Imelda Hospital, Belgium
Jan Baekelandt qualified as a Medical Doctor (1999) and specialist in Gynaecology and Obstetrics (2004) at the Catholic University of Leuven, Belgium. He subspecialized as gynaecological oncologist (2004-2006) in Pretoria (South Africa) and Köln (Germany). He currently consults at Imelda Hospital (Bonheiden, Belgium), specializing in gynaecological oncology, and robotic and endoscopic surgery. He is a pioneer in the emerging field of Natural Orifice Surgery and has published multiple papers on transvaginal Natural Orifice Transluminal Endoscopic Surgery (NOTES) and on frugal innovations in endoscopic surgery. He was first to introduce transvaginal robotic surgery.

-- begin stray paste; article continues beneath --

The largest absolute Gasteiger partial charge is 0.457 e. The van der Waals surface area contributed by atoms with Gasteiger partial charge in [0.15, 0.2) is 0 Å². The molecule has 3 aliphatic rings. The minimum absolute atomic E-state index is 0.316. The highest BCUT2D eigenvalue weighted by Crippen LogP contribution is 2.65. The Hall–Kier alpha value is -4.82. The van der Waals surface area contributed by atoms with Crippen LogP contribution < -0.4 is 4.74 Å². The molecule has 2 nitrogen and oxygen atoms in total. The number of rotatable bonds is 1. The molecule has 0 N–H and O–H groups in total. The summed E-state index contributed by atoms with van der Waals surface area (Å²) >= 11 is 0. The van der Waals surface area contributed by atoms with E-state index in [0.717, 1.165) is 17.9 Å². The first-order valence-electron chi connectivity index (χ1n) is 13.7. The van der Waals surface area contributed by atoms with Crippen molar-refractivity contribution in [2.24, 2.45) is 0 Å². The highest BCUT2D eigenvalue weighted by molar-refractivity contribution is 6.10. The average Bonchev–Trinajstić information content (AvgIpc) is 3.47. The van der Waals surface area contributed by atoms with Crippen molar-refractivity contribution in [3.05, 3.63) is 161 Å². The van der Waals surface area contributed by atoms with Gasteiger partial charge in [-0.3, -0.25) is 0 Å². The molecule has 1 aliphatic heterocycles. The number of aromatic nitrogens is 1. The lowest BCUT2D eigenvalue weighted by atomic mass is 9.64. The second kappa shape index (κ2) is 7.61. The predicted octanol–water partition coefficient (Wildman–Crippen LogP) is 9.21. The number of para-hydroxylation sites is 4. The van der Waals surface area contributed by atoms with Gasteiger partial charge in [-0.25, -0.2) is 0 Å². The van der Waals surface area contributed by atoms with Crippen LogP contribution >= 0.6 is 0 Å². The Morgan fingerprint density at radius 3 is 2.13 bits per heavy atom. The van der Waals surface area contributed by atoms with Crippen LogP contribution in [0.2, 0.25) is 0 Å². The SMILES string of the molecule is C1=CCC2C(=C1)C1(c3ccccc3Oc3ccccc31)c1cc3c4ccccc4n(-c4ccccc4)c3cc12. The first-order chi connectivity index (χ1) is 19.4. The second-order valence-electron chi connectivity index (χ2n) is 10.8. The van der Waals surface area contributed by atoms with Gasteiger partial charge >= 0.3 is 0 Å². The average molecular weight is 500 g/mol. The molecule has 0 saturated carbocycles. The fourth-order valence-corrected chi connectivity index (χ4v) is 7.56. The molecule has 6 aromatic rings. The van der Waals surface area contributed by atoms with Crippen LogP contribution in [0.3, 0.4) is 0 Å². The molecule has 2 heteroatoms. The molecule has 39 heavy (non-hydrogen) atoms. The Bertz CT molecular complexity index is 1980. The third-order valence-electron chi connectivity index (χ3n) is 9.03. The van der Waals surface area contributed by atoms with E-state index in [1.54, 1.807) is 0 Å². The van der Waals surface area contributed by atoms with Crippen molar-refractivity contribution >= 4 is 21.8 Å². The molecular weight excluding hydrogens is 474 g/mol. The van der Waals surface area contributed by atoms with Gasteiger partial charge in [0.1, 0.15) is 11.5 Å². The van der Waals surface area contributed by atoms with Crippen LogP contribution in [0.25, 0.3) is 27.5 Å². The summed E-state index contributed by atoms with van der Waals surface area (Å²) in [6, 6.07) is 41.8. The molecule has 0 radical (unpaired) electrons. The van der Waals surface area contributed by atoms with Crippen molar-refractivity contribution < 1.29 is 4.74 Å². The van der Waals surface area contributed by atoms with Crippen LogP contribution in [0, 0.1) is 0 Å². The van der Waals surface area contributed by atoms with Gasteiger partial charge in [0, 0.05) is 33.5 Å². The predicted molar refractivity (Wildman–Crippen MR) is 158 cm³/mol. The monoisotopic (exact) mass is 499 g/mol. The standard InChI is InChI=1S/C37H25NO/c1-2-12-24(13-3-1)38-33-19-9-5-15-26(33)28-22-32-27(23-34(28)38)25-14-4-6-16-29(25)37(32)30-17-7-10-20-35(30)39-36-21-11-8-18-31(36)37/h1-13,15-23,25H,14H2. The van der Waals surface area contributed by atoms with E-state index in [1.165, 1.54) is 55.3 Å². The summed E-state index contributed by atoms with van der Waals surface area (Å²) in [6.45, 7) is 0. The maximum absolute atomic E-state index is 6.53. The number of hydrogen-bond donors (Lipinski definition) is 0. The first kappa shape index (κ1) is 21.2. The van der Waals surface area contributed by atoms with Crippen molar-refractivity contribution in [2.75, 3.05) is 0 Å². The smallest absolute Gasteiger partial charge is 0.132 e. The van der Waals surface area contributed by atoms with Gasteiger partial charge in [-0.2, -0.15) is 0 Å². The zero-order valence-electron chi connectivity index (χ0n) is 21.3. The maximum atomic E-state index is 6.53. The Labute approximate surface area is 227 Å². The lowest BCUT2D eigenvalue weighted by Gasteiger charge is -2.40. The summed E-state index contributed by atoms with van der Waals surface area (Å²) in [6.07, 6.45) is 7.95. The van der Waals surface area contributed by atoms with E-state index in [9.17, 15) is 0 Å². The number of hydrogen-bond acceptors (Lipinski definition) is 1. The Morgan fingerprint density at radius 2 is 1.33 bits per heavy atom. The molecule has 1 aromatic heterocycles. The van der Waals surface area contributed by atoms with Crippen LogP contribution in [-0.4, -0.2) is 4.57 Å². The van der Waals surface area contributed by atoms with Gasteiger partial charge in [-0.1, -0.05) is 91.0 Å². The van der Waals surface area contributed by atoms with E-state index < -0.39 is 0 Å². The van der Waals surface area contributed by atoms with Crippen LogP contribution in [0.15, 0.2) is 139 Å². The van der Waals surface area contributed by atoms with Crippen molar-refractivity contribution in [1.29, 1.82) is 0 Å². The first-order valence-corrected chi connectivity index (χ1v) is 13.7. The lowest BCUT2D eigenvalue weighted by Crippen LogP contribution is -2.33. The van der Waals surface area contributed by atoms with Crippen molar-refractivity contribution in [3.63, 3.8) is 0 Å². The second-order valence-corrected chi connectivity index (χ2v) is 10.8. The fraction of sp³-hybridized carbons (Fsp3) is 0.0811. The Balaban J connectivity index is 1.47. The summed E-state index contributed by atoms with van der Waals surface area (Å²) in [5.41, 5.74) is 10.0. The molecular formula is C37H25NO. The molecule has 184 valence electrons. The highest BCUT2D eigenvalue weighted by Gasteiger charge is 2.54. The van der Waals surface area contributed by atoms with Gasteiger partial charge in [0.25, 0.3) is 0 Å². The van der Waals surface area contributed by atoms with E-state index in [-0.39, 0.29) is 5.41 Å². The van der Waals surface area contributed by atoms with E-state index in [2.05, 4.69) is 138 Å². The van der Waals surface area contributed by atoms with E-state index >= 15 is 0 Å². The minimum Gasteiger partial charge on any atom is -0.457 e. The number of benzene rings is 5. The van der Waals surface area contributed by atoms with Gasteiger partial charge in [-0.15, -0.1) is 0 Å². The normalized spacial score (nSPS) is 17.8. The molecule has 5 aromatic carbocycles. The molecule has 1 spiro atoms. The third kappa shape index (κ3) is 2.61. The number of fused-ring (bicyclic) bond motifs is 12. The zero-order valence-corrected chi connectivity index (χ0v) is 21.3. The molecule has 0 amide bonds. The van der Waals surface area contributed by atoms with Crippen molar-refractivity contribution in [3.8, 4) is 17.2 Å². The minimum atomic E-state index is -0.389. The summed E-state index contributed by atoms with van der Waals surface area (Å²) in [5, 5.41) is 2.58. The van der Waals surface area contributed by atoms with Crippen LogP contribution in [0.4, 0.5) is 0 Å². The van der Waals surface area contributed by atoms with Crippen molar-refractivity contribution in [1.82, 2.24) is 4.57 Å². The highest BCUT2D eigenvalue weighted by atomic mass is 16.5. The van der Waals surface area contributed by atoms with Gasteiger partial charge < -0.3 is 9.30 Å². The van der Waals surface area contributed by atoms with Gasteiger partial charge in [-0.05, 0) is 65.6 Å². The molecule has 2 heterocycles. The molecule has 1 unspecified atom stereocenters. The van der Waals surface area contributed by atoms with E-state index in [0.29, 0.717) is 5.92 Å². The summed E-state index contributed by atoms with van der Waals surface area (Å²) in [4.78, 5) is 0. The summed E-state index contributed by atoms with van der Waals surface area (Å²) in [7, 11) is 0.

Minimally invasive surgery not only improves cosmetic outcome, it has the potential to restrict the magnitude of the surgical injury, which in turn can attenuate the inflammatory and neuroendocrine response resulting in less postoperative pain and quicker recovery. In recent years, innovations in minimally invasive surgery go hand in hand with technological innovations. As these technological innovations are often industry driven, they are geared for a first world market. Frugal innovation involves designing solutions specifically for low-income settings. We will present frugally innovative measures that can make new surgical techniques also available in a low resource setting, so that more patients can benefit from the advantages of these new techniques. Natural Orifice Transluminal Endoscopic Surgery (NOTES) enables surgeons to operate in the abdominal cavity by scar free means. The Poor Man’s NOTES technique for the treatment of ectopic pregnancy, ovarian pathology, adhaesiolysis and hysterectomy, will be presented. We will present the Poor Man’s SILS technique that enables a surgeon to perform a hysterectomy through one small umbilical incision. We will demonstrate how innovations in smartphone development can replace expensive laparascopic cameras, light sources, screens and recording devices, and can reduce the investment needed to start performing minimally invasive surgery by more than 90%. We will also present a frugal morcellation technique to reduce the risk of tumor spread when retrieving a specimen from the abdominal cavity during laparoscopic surgery.